By Kathy Walsh
LOVELAND, Colo. (CBS4)– Two UCHealth hospitals in Northern Colorado have taken a new step in enhancing the safety of newborns. Babies’ footprints, once done with ink and paper, are now being digitally scanned. This is a first for Colorado.READ MORE: 'Totally Unacceptable': CDOT Aims To Reduce Number Of Deadly Pedestrian Crashes
Poudre Valley Hospital (PVH) and Medical Center of the Rockies (MCR) are using a new system developed by a company called CertaScan Technologies. It’s an innovative way to collect very important information.
“She’s pretty precious,” said new mother, Rebecca Morrison.
Her baby, Violent Rana, was born on August 12. From the moment she was born, Rebecca and Danny Morrison have been smitten with their first child.
“It’s crazy how much you want to take care of them,” Rebecca told CBS4 Health Specialist Kathy Walsh.
Keeping Violet safe begins in the hospital. With tiny hands that curl into tiny fists, newborn fingerprints are difficult to capture.
Many hospitals take babies unique footprints to identify them. It’s usually an ink and paper process.
“Those images can smudge,” said Laura Hall, Clinical Director of Women and Children’s Services at PVH and MCR.READ MORE: 2 People Shot, Another Killed Outside Broomfield Walgreens
So the hospitals have turned to technology. They now offer digital scanning done at birth. CBS4 was given a demonstration. An OB Surgical Tech photographed Violet, then scanned her feet.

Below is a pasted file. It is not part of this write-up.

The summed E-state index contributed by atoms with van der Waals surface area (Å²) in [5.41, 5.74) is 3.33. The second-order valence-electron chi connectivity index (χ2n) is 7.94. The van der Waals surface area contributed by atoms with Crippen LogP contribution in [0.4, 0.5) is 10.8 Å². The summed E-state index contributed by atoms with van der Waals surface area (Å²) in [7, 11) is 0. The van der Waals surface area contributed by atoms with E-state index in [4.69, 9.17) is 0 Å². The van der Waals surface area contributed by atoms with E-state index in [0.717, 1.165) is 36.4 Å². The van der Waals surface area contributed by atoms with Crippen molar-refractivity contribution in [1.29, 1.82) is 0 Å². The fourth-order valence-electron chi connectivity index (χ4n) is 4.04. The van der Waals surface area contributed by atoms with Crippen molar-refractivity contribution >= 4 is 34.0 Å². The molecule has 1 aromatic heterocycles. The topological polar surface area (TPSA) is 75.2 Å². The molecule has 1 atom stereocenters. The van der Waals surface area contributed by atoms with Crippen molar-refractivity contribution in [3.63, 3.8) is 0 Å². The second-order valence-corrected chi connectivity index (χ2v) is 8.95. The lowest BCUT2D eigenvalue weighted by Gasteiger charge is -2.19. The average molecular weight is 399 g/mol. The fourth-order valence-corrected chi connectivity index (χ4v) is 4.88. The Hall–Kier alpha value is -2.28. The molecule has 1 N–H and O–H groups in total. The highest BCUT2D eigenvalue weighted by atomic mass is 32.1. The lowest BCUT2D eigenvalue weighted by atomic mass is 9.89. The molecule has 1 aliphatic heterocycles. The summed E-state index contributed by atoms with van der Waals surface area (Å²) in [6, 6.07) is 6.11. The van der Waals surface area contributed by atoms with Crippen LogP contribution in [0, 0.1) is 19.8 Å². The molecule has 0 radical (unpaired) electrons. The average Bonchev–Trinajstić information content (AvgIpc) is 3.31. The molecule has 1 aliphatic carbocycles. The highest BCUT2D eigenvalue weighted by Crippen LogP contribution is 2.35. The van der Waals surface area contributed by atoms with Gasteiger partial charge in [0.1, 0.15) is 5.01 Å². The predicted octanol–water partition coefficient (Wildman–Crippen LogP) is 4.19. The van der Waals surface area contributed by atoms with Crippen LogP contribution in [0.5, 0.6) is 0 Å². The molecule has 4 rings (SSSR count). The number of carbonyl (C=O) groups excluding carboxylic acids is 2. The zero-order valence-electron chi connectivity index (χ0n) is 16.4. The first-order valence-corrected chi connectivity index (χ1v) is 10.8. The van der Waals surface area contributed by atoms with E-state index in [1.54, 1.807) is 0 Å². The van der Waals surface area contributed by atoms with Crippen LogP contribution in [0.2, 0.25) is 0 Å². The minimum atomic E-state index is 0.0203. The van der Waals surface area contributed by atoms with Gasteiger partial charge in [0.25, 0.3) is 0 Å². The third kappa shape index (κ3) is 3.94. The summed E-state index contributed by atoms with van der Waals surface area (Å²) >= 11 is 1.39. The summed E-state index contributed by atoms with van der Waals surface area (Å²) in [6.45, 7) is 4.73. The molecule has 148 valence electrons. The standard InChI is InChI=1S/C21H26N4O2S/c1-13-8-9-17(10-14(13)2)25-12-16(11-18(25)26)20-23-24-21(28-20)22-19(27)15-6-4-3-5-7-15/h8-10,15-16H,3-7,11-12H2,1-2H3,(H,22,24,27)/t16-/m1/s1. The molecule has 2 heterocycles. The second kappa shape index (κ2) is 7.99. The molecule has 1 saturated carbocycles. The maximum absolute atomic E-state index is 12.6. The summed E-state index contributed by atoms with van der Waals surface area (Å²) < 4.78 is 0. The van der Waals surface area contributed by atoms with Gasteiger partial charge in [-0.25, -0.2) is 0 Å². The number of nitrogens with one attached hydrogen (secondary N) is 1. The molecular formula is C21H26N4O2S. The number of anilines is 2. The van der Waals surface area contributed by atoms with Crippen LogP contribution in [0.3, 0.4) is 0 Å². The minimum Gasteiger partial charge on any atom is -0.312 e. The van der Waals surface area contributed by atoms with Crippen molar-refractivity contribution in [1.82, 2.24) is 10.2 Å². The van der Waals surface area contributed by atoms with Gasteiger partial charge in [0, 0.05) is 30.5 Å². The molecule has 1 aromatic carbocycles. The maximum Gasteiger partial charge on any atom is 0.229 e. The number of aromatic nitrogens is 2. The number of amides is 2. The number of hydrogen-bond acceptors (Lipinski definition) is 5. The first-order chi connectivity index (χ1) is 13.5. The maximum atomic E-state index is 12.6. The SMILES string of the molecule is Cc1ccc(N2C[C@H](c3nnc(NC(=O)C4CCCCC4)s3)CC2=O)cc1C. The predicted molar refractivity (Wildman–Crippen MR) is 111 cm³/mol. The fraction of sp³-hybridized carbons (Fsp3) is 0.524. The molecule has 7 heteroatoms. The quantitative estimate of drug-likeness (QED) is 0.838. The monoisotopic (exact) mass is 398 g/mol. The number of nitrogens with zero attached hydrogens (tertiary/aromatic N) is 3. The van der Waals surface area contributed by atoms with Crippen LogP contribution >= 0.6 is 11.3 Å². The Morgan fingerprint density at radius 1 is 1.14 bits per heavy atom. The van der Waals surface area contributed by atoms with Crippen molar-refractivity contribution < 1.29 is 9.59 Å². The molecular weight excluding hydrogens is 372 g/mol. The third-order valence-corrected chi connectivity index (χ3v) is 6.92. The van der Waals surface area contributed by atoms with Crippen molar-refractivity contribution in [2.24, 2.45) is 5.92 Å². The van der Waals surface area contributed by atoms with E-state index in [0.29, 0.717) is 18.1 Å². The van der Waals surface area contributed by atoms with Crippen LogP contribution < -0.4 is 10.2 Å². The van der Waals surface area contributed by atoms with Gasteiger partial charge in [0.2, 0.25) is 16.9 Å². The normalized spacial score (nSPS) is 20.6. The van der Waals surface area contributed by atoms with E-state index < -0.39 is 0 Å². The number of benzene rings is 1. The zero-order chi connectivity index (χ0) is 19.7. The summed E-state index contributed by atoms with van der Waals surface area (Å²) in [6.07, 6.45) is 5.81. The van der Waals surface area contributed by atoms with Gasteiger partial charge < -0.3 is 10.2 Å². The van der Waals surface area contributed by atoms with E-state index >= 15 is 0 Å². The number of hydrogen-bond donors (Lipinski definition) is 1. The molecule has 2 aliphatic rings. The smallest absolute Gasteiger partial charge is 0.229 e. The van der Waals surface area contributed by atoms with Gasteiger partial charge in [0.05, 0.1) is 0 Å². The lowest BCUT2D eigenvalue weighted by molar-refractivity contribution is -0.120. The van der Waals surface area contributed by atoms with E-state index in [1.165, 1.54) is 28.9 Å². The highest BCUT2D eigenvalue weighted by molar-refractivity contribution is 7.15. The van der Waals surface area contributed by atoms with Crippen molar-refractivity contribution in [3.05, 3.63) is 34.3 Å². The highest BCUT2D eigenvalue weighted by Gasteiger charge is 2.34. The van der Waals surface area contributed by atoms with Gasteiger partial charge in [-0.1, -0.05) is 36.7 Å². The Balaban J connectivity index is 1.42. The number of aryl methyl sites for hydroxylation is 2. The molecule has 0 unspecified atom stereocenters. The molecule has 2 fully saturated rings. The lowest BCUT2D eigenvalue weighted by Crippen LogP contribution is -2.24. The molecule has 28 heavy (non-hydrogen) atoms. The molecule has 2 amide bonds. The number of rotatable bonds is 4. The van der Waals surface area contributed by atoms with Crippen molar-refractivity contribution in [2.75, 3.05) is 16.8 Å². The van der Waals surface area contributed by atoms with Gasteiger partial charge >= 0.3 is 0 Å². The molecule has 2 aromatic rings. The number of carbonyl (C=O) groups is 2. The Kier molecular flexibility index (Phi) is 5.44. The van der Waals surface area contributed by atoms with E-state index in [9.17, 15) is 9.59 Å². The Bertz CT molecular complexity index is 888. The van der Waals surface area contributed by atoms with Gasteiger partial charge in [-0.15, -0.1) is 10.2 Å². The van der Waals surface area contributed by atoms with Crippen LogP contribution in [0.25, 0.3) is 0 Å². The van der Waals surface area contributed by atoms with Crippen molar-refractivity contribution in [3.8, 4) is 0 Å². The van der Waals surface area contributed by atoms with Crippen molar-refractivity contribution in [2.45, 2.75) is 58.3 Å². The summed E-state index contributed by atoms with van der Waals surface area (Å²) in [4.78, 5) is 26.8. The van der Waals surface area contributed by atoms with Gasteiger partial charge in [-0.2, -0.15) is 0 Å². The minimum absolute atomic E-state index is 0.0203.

Violet fussed for seconds to get precise footprints for life. Mom, Rebecca, was linked to baby Violet through scans of Rebecca’s index fingers.
“The images are digitally uploaded into a cloud and scanned into the patient’s medical record,” said Hall.
“To be able to access a data base anywhere in the U.S. is great,” said new father, Danny Morrison.
“In case of, you know, kidnapping or something like that you could see some of that information, the police could see that,” said Rebecca.
A digital footprint is a biometric that can be accessed immediately. It’s also a little peace of mind for parents, hopefully never needed, there just in case.
The scan is free for patients. Right now, it’s a pilot program. The hope is to eventually offer the technology at all UCHealth facilities that deliver babies.MORE NEWS: Adaptive Playground Prepares For Grand Opening In Aurora